2011 GAIN Apprentorship June 17 – 22
Be a leader! Apply now and join a select group of professionals at the 2011 GAIN Apprentorship. Our goal is to define the field of Athletic Development by educating professionals in foundational principles and methodology as applied to coaching, physical education and rehabilitation. This program is not for the faint of heart or dilettantes, it is intense, intellectually challenging and demanding.
GAIN Apprentorship = Apprenticeship + Mentorship
We combine both into a blend of theory and practice in a five-day residential coaching school format. This is an opportunity to observe, question, and explore the application of the Gambetta Method - Systematic Sport Development Model of training, teaching and injury rehabilitation.
The coaching school represents just a beginning. To foster continued growth and interaction the graduates of the program can continue to participate via the secure web site, and continue to attend the GAIN coaching school for the duration of their careers if they so choose for no additional cost.
The 2011 school will be June 17 to June 22 at Rice University in Houston, Texas
The program is open to sport coaches, conditioning coaches, physical education teachers, athletic trainers, physical therapists, chiropractors and doctors. To apply go to www.gambetta.com and go to Apprentorship page to download the application form. Enrollment is limited. Tuition is $3,800 with a $250.00 non-refundable deposit required upon acceptance. This includes breakfast, lunch and dinner each day, and room. Please call 941-378-1778 or email mail me at email@example.com for information on the special scholastic rate or if you have any questions.
Sunday, October 31, 2010
Wednesday, October 20, 2010
Amen, Brother Kelvin and Brother Brian. Thanks Jill for sending this to me.
Monday, October 18, 2010
The shoulder is not a smaller version of the hip. It has evolved to give us much more range of motion and requires coordination of the clavicle, scapula, thoracic spine and humerus. The shoulder is not designed to take the same pounding a hip can take. There is no bony socket to provide stability and it really isn't optimized for ballistic weight-bearing. Joint capsule, ligaments, tendons and muscular coordination provide the stability--not bone. So if you are going to bear bodyweight or greater loads in an open or closed-chain movement, you are going to want to use optimal mechanics to support the weight and give the shoulder the best platform possible. In training, you also want to develop balance of strength about the shoulder and reinforce scapulo-humeral rhythm during training with quality repetition and movement.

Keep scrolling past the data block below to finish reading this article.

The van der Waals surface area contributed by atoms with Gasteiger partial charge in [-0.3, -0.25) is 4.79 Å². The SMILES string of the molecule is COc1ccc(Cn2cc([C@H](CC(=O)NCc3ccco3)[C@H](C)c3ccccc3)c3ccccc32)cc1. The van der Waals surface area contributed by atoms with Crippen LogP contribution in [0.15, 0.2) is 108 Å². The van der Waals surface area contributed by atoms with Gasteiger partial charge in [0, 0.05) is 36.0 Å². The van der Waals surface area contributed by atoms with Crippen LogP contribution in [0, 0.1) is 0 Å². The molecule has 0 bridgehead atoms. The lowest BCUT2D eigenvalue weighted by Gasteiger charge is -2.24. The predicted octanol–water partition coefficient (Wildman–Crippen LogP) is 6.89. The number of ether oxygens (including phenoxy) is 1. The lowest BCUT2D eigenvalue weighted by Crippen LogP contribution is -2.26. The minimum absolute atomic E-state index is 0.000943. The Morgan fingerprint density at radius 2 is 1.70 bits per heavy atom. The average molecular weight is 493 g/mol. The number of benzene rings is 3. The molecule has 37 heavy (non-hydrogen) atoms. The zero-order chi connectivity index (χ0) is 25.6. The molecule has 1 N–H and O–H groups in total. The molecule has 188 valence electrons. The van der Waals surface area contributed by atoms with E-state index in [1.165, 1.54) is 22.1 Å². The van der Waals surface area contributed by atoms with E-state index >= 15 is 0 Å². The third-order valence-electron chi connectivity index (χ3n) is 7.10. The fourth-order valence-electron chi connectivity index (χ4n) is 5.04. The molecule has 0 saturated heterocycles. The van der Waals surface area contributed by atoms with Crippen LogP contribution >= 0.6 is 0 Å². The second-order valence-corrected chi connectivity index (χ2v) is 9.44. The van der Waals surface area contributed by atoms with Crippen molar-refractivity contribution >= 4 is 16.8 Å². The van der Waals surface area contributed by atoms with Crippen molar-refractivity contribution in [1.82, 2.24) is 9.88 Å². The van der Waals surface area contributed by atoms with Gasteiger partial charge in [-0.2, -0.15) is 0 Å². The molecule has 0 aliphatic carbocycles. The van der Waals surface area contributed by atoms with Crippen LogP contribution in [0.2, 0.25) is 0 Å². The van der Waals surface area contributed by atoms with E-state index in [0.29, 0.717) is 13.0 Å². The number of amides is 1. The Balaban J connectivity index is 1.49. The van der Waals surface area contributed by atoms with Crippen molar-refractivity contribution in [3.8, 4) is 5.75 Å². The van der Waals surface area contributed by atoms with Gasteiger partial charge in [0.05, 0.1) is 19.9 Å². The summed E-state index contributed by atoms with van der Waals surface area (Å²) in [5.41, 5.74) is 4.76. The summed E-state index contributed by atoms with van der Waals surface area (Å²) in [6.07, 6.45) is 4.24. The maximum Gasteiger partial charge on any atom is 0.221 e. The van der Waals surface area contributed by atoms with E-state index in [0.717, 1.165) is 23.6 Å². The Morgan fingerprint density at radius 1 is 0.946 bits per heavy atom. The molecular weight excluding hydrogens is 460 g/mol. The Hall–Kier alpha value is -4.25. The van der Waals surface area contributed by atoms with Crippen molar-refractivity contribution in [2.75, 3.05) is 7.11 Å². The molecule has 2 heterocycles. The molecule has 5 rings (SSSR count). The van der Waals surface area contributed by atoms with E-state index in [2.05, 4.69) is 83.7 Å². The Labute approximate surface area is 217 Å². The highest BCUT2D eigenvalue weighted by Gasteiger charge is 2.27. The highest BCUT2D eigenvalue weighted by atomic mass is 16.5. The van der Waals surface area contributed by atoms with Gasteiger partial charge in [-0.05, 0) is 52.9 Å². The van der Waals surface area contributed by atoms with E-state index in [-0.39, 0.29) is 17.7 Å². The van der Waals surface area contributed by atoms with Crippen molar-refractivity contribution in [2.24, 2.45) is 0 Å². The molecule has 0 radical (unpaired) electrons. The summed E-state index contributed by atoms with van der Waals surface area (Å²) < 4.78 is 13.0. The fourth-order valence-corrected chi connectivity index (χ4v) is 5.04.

Chronic shoulder pain, rotator cuff tears, bicep tendinitis, labrum tears and multi-directional instability are not badges of honor for being an overhead athlete. Nor are they the price one pays for being active. They are the result of poor programming or training progression, doing too much too soon, not using good mechanics, or some combination thereof. Good training and proper progression promote good mechanics and build shoulder health, not chronic soreness. It takes time for the shoulder to adapt and build the capacity to tolerate greater volume and loads.
High volume of certain activities in the weight room can interfere with developing and maintaining shoulder mobility and mechanics. If you don't understand how your programming affects your athlete's shoulders, then you need to ask for help and get a clue. It is your obligation to know how what you do affects the short and long–term physical health of your athletes. And it is your obligation to inform them that more weight or more reps isn't necessarily better at any given point in time.